"Pitino: My Story" hits the shelves Tuesday, and in its 257 pages, former Louisville basketball coach Rick Pitino offers a book that is partly a memoir and partly an impassioned defense to the tumultuous end of his tenure with the Cardinals.
Pitino's account of those past few years was laced with bitterness and resentment to what he views as a series of injustices toward him – from the NCAA, the FBI and the leadership of the University of Louisville.
Such an ending contrasted with the first portions of the book, which offered anecdotes and an entertaining look back through Pitino's remarkable career in basketball.
Whether Pitino will coach again (this, too, is addressed in the book) may be uncertain, but perhaps to that end, this is a work of a man clearly seeking to restore his reputation by offering a deep dive into his side of the story. In doing so, perhaps Pitino, as he wrote, can find peace in the circumstances.
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"I don't want to create a never-ending bitterness," Pitino wrote near the book's end. "It's time to let go. It's judgment time. I've told the truth in this book. Now the big questions are whether Andre McGee, Jordan Fair or the people facing trails and possible jail time will tell the truth."
1. Sticking to his story on scandals and staff members
While Pitino offered a great deal of fresh and interesting background on Louisville's recent NCAA infractions case and the sport's ongoing FBI investigation, there was no new admission on his part for either scandal.
Pitino continued to emphatically insist he wasn't aware of the actions of former U of L basketball staffer Andre McGee and former U of L assistant coach Jordan Fair. He claimed responsibility for the mistake of hiring the two staff members, but he blamed each for acting on his own accord, McGee in his dealings with Katina Powell and Fair in the Las Vegas hotel-room meeting the FBI alleged was to conspire to pay a recruit.
"This may sound crazy," Pitino wrote, "but I'm actually more upset with Jordan Fair than I am at Andre McGee. Andre's actions were inexplicable and so out of character that I sometimes wonder if he was a sociopath or being blackmailed. I have no idea. Jordan, on the other hand, was repeatedly taught to follow the absolute letter of the law with regard to recruiting regulations. … So the fact that he met with a roomful of scam artists is completely infuriating. Was he led astray by con men? Quite possibly. But he should have never been in that situation in the first place."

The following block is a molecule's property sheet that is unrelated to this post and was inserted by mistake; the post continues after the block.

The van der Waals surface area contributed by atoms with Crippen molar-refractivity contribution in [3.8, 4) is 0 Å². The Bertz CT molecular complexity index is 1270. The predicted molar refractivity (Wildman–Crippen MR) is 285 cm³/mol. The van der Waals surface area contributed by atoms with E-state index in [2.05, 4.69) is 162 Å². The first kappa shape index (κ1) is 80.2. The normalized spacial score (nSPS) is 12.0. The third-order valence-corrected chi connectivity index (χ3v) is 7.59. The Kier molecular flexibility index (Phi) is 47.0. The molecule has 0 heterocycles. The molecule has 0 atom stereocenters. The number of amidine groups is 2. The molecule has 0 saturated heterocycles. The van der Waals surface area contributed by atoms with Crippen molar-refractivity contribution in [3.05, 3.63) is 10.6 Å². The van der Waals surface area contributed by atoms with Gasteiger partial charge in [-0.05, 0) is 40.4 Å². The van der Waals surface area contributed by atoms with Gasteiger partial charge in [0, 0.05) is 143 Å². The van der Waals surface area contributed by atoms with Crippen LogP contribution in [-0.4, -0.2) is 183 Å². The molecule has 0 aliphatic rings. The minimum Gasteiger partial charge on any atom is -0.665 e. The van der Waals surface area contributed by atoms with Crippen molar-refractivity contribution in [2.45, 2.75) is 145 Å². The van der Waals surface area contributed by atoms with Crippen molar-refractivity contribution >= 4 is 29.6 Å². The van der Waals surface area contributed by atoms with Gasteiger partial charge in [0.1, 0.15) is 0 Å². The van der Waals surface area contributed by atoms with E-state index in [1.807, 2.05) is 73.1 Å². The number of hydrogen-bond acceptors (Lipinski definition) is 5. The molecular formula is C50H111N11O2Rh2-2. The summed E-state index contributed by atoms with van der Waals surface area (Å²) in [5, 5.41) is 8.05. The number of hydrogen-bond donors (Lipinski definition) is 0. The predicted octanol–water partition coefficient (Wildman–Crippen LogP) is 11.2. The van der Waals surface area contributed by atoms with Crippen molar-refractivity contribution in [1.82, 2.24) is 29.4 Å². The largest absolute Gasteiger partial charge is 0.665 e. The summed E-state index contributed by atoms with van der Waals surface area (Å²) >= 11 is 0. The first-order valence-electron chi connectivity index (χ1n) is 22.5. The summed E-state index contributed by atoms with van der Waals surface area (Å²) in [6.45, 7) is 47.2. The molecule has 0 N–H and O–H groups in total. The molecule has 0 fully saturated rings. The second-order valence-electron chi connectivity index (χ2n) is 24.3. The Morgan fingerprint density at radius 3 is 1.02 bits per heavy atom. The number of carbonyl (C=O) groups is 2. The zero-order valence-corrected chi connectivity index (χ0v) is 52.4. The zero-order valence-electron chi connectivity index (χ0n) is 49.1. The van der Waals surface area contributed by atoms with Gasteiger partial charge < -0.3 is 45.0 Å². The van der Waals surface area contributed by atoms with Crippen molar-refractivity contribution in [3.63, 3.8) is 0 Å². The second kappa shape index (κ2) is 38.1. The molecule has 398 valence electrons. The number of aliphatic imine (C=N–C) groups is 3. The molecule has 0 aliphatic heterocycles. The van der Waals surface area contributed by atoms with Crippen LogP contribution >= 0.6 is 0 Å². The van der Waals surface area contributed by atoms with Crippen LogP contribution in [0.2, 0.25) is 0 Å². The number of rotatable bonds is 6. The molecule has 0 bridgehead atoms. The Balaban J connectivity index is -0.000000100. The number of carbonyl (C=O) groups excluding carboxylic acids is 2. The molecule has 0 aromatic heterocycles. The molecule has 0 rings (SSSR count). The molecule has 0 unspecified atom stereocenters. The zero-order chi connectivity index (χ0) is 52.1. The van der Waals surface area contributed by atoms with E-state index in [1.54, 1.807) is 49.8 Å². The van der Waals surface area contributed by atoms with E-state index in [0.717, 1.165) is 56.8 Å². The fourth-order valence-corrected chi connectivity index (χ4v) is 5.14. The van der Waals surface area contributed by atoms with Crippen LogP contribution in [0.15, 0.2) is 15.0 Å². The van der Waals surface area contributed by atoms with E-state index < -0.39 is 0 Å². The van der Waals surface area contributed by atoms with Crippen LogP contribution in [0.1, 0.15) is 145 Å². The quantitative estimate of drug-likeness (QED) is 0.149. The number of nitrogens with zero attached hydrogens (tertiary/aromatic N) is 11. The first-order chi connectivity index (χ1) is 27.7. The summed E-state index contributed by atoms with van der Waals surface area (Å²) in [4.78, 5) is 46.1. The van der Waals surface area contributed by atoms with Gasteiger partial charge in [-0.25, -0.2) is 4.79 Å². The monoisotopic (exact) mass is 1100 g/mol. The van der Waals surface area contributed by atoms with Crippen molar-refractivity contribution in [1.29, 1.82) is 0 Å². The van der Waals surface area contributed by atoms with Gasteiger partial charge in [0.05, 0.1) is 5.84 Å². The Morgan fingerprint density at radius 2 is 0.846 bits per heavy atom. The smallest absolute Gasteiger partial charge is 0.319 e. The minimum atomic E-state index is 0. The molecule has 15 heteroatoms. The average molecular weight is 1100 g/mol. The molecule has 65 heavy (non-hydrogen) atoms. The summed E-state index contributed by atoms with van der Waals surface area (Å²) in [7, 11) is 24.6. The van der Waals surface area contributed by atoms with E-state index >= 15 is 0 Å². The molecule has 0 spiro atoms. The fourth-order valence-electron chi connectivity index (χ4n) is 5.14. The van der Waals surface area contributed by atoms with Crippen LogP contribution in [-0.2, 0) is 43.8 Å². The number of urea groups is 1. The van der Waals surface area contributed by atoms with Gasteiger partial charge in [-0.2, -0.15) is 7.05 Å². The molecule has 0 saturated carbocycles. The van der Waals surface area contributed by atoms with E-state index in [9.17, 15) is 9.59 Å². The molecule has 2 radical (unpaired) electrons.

2. Brian Bowen's recruitment
Pitino repeated his previous claims that landing a late commitment from five-star recruit Brian Bowen, the player at the center of Louisville's involvement in the FBI hoops investigation, was a happy accident.
"How come you haven't decided on a school this late in the process?" Pitino said he asked Bowen in the spring of 2017, shortly before Bowen committed to Louisville in June.
Pitino said Bowen replied that he had been leaning toward Arizona until two top players decided to return to school instead of going to the NBA. Bowen said he thought he would have a better chance of more playing time at Louisville.
"At no time did I think he was the type of person that wanted anything outside of a scholarship," Pitino wrote.
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In a Friday interview with the Courier Journal, Pitino described Bowen's trip to campus as a "typical unofficial visit."
The Bowen family and Dawkins drove six hours from Michigan to Louisville. According to Pitino, Bowen's father paid for the family's lunch and for Dawkins' lunch at Griff's. Pitino said they asked him questions about basketball and how much playing time Bowen would get.
"They never once alluded to anything to lead me to think they were looking for something," Pitino said. "Everything was above board. They didn't ask for anything. The mom was a delightful lady, the young man was a delightful young man. Still to this day I don't believe the young man or the mom knew anything about what was going on."
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